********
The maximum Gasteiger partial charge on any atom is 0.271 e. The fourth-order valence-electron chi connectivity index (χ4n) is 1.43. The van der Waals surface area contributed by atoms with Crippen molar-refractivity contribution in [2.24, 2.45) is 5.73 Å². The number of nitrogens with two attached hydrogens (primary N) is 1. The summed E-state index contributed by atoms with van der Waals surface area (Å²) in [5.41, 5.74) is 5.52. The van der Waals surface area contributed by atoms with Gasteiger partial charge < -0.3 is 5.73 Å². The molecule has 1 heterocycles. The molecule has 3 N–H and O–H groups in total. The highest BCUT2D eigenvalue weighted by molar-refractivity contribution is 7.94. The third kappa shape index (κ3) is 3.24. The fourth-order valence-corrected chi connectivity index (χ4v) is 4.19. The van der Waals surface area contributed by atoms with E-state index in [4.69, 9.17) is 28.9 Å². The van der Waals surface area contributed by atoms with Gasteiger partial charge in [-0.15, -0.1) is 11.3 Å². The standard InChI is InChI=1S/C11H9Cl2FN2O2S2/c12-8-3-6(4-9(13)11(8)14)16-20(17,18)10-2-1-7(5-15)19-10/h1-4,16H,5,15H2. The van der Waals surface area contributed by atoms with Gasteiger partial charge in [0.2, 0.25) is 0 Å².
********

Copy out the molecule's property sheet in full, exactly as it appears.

The maximum Gasteiger partial charge on any atom is 0.271 e. The fourth-order valence-electron chi connectivity index (χ4n) is 1.43. The van der Waals surface area contributed by atoms with Crippen molar-refractivity contribution in [2.24, 2.45) is 5.73 Å². The number of nitrogens with two attached hydrogens (primary N) is 1. The summed E-state index contributed by atoms with van der Waals surface area (Å²) in [5.41, 5.74) is 5.52. The van der Waals surface area contributed by atoms with Gasteiger partial charge < -0.3 is 5.73 Å². The molecule has 1 heterocycles. The molecule has 3 N–H and O–H groups in total. The highest BCUT2D eigenvalue weighted by molar-refractivity contribution is 7.94. The third kappa shape index (κ3) is 3.24. The fourth-order valence-corrected chi connectivity index (χ4v) is 4.19. The van der Waals surface area contributed by atoms with E-state index in [4.69, 9.17) is 28.9 Å². The van der Waals surface area contributed by atoms with Gasteiger partial charge in [-0.15, -0.1) is 11.3 Å². The standard InChI is InChI=1S/C11H9Cl2FN2O2S2/c12-8-3-6(4-9(13)11(8)14)16-20(17,18)10-2-1-7(5-15)19-10/h1-4,16H,5,15H2. The van der Waals surface area contributed by atoms with Gasteiger partial charge in [0.2, 0.25) is 0 Å².